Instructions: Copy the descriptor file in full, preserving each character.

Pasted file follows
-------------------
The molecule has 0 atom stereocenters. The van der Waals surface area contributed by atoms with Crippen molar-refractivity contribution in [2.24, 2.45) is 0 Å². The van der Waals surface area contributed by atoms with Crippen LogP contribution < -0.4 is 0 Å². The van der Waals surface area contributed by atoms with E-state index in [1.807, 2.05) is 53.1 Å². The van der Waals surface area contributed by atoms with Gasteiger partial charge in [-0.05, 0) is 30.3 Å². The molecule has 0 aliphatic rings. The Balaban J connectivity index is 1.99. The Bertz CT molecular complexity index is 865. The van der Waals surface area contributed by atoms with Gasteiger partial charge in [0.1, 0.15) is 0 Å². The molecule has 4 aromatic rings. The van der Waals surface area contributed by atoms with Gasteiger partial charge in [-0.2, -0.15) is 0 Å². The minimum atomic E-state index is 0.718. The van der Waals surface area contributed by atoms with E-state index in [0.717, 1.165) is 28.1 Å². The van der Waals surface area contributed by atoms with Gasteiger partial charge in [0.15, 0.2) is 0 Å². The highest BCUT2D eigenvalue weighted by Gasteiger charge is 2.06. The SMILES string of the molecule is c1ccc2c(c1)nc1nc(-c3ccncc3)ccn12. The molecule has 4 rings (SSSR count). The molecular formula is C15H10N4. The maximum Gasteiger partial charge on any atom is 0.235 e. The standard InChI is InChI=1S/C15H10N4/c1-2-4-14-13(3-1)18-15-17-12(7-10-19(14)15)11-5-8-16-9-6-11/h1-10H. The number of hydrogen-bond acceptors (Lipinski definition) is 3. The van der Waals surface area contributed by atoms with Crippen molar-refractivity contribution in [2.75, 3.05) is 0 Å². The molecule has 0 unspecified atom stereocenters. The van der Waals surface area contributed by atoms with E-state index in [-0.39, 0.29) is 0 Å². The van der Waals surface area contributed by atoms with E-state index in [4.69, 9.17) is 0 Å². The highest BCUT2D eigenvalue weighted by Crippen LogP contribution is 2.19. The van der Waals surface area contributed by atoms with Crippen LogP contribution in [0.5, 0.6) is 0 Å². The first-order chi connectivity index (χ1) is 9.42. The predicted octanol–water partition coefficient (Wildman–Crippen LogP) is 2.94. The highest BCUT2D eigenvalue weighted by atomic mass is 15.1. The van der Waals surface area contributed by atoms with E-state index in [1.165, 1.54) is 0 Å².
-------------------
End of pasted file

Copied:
The molecule has 0 atom stereocenters. The van der Waals surface area contributed by atoms with Crippen molar-refractivity contribution in [2.24, 2.45) is 0 Å². The van der Waals surface area contributed by atoms with Crippen LogP contribution < -0.4 is 0 Å². The van der Waals surface area contributed by atoms with E-state index in [1.807, 2.05) is 53.1 Å². The van der Waals surface area contributed by atoms with Gasteiger partial charge in [-0.05, 0) is 30.3 Å². The molecule has 0 aliphatic rings. The Balaban J connectivity index is 1.99. The Bertz CT molecular complexity index is 865. The van der Waals surface area contributed by atoms with Gasteiger partial charge in [0.1, 0.15) is 0 Å². The molecule has 4 aromatic rings. The van der Waals surface area contributed by atoms with Gasteiger partial charge in [-0.2, -0.15) is 0 Å². The minimum atomic E-state index is 0.718. The van der Waals surface area contributed by atoms with E-state index in [0.717, 1.165) is 28.1 Å². The van der Waals surface area contributed by atoms with Gasteiger partial charge in [0.15, 0.2) is 0 Å². The highest BCUT2D eigenvalue weighted by Gasteiger charge is 2.06. The SMILES string of the molecule is c1ccc2c(c1)nc1nc(-c3ccncc3)ccn12. The molecule has 4 rings (SSSR count). The molecular formula is C15H10N4. The maximum Gasteiger partial charge on any atom is 0.235 e. The standard InChI is InChI=1S/C15H10N4/c1-2-4-14-13(3-1)18-15-17-12(7-10-19(14)15)11-5-8-16-9-6-11/h1-10H. The number of hydrogen-bond acceptors (Lipinski definition) is 3. The van der Waals surface area contributed by atoms with Crippen molar-refractivity contribution in [2.75, 3.05) is 0 Å². The molecule has 0 unspecified atom stereocenters. The van der Waals surface area contributed by atoms with E-state index in [-0.39, 0.29) is 0 Å². The van der Waals surface area contributed by atoms with E-state index in [4.69, 9.17) is 0 Å². The highest BCUT2D eigenvalue weighted by Crippen LogP contribution is 2.19. The van der Waals surface area contributed by atoms with Crippen LogP contribution in [0.5, 0.6) is 0 Å². The first-order chi connectivity index (χ1) is 9.42. The predicted octanol–water partition coefficient (Wildman–Crippen LogP) is 2.94. The highest BCUT2D eigenvalue weighted by atomic mass is 15.1. The van der Waals surface area contributed by atoms with E-state index in [1.165, 1.54) is 0 Å².